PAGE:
Thomas and Mary Evslin Hear the Sound of Hope

Thomas and Mary Evslin

“When our granddaughter Lily was born,” says Mary Evslin, “she was tested for lots of things, including hearing. She flunked the hearing test. The hospital staff reassured her parents: ‘It happens all the time; take her to a pediatrician for a retest.’ She flunked again. Off they went to a pediatric hearing specialist, and she flunked again. We all got worried.”

Those worries were well founded. DNA testing revealed Lily’s hearing loss was caused by a mutation in the connexin gene, which disrupts potassium flow in the inner ear. The bad news—the hearing loss might get worse. The good news—it was nonsyndromic: Lily was likely to be spared other serious problems.

Says Mary, “Tom and I began searching the Web to find the most promising research. We called researchers and talked with them about their work. And then we found a video of Dr. Heller. We felt an instant sense of connection.” Stefan Heller, PhD, the Edward C. and Amy H. Sewall Professor III in the School of Medicine, had discovered stem cells in the inner ear. After a phone conversation, the Evslins flew from their home in Vermont to meet with Heller. “He spent two hours with us and Lily’s father, and was so passionate about his research that we became believers. He needed support from entrepreneurial families who understand that even the best early plans usually take different directions than originally anticipated.”

For the Evslins, high-tech entrepreneurs who founded a company that pioneered the use of the Internet for telephone calls, Heller’s vision was compelling. Through their family foundation, they pledged $330,000 to fund start-up costs for a five-year research project, “Therapeutic Strategies for Complex Inner Ear Disorders,” with a goal to bring a cure for hearing loss to clinical trial within the next decade. The project has significant implications for children like Lily, but as Mary points out, hearing loss affects a much wider population, “from aging boomers to injured veterans.”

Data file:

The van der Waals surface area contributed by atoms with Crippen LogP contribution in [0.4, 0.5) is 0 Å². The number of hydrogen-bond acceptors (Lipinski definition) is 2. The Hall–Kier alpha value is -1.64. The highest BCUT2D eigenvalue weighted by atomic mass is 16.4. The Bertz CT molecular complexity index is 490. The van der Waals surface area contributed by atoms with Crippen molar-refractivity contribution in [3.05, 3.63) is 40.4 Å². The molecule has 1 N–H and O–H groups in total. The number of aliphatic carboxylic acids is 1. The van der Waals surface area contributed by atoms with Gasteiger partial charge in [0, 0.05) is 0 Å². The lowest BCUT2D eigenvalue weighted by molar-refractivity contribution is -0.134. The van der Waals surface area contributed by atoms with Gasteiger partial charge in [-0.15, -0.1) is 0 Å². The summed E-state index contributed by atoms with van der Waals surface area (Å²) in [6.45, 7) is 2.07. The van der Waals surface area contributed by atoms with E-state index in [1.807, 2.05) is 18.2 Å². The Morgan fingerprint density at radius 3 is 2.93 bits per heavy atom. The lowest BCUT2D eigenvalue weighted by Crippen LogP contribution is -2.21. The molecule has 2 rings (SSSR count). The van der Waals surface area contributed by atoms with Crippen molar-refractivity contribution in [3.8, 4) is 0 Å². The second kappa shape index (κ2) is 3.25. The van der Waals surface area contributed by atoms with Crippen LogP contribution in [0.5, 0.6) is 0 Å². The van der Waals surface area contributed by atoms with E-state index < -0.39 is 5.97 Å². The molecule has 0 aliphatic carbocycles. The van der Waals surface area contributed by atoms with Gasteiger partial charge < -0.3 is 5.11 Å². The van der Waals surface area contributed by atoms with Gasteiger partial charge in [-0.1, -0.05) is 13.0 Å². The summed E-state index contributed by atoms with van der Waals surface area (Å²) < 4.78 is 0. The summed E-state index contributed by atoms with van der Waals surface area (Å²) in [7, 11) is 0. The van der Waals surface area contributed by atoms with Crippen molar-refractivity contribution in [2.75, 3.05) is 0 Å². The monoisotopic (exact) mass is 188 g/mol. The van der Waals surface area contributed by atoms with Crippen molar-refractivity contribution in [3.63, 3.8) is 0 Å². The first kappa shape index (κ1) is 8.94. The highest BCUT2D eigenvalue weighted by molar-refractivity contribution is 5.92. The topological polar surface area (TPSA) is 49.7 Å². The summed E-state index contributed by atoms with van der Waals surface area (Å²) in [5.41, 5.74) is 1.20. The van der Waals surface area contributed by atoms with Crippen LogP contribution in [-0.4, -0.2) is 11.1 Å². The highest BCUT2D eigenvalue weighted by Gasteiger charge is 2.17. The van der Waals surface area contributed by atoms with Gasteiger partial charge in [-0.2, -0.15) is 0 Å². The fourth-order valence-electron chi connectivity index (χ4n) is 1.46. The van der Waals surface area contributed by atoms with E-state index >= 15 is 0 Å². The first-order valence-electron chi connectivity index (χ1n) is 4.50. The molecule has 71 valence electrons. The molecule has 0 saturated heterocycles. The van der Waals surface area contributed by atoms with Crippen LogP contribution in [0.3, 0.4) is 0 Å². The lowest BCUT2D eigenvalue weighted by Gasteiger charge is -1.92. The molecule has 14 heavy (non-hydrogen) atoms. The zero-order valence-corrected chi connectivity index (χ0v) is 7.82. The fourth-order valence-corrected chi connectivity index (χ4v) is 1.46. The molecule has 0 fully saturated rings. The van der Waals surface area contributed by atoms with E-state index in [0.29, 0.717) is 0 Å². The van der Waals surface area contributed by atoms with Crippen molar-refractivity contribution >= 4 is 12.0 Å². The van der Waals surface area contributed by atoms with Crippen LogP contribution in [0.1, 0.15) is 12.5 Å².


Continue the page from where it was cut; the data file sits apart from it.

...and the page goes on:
It’s a privilege for our family to be involved.

Heller has been energized by the show of support. “Research on the nonsensory cells of the inner ear is typically not well funded, but these cells are as important for hearing as the famous sensory hair cells,” says Heller. “The Evslins’ support is allowing us to start serious exploratory research on hereditary hearing loss affecting these non-sensory cells. This is unprecedented for our field, and because we focus directly on mutations that affect many people with hearing loss, I believe that the Evslins’ gift will have a big impact in a couple of years.”

Says Mary Evslin, “The beauty of family foundations like ours is that we can make decisions over the kitchen table. We all have our causes, our passions. If we think we can make a significant impact and there’s a team, like Dr. Heller’s, that can accomplish the task, we can fund it. It’s a privilege for our family to be involved.”

For more information on Dr. Heller’s work and the Stanford Initiative to Cure Hearing Loss, please go to